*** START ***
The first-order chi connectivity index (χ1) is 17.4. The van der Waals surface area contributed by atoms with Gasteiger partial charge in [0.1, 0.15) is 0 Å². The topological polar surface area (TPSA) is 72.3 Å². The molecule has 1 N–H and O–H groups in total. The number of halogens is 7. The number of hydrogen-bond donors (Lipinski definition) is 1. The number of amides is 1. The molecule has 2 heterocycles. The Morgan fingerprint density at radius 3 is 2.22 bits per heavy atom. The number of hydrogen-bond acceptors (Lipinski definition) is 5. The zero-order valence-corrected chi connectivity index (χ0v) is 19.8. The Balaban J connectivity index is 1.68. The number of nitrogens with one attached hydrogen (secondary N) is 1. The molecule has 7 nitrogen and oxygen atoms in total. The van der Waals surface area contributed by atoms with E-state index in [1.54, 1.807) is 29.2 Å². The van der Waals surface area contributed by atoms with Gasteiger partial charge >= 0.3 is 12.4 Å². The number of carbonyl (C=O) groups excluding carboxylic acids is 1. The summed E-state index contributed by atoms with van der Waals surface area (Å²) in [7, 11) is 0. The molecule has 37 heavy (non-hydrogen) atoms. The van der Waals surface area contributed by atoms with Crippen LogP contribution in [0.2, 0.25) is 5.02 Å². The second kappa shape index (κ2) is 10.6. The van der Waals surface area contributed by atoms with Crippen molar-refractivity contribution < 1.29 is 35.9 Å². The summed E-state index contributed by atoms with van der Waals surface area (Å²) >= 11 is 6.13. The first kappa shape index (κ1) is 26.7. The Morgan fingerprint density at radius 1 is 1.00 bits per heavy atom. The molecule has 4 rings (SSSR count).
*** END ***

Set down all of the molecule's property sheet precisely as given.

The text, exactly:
The first-order chi connectivity index (χ1) is 17.4. The van der Waals surface area contributed by atoms with Gasteiger partial charge in [0.1, 0.15) is 0 Å². The topological polar surface area (TPSA) is 72.3 Å². The molecule has 1 N–H and O–H groups in total. The number of halogens is 7. The number of hydrogen-bond donors (Lipinski definition) is 1. The number of amides is 1. The molecule has 2 heterocycles. The Morgan fingerprint density at radius 3 is 2.22 bits per heavy atom. The number of hydrogen-bond acceptors (Lipinski definition) is 5. The zero-order valence-corrected chi connectivity index (χ0v) is 19.8. The Balaban J connectivity index is 1.68. The number of nitrogens with one attached hydrogen (secondary N) is 1. The molecule has 7 nitrogen and oxygen atoms in total. The van der Waals surface area contributed by atoms with E-state index in [1.54, 1.807) is 29.2 Å². The van der Waals surface area contributed by atoms with Gasteiger partial charge >= 0.3 is 12.4 Å². The number of carbonyl (C=O) groups excluding carboxylic acids is 1. The summed E-state index contributed by atoms with van der Waals surface area (Å²) in [7, 11) is 0. The molecule has 37 heavy (non-hydrogen) atoms. The van der Waals surface area contributed by atoms with Crippen LogP contribution in [0.2, 0.25) is 5.02 Å². The second kappa shape index (κ2) is 10.6. The van der Waals surface area contributed by atoms with Crippen molar-refractivity contribution < 1.29 is 35.9 Å². The summed E-state index contributed by atoms with van der Waals surface area (Å²) >= 11 is 6.13. The first kappa shape index (κ1) is 26.7. The Morgan fingerprint density at radius 1 is 1.00 bits per heavy atom. The molecule has 4 rings (SSSR count).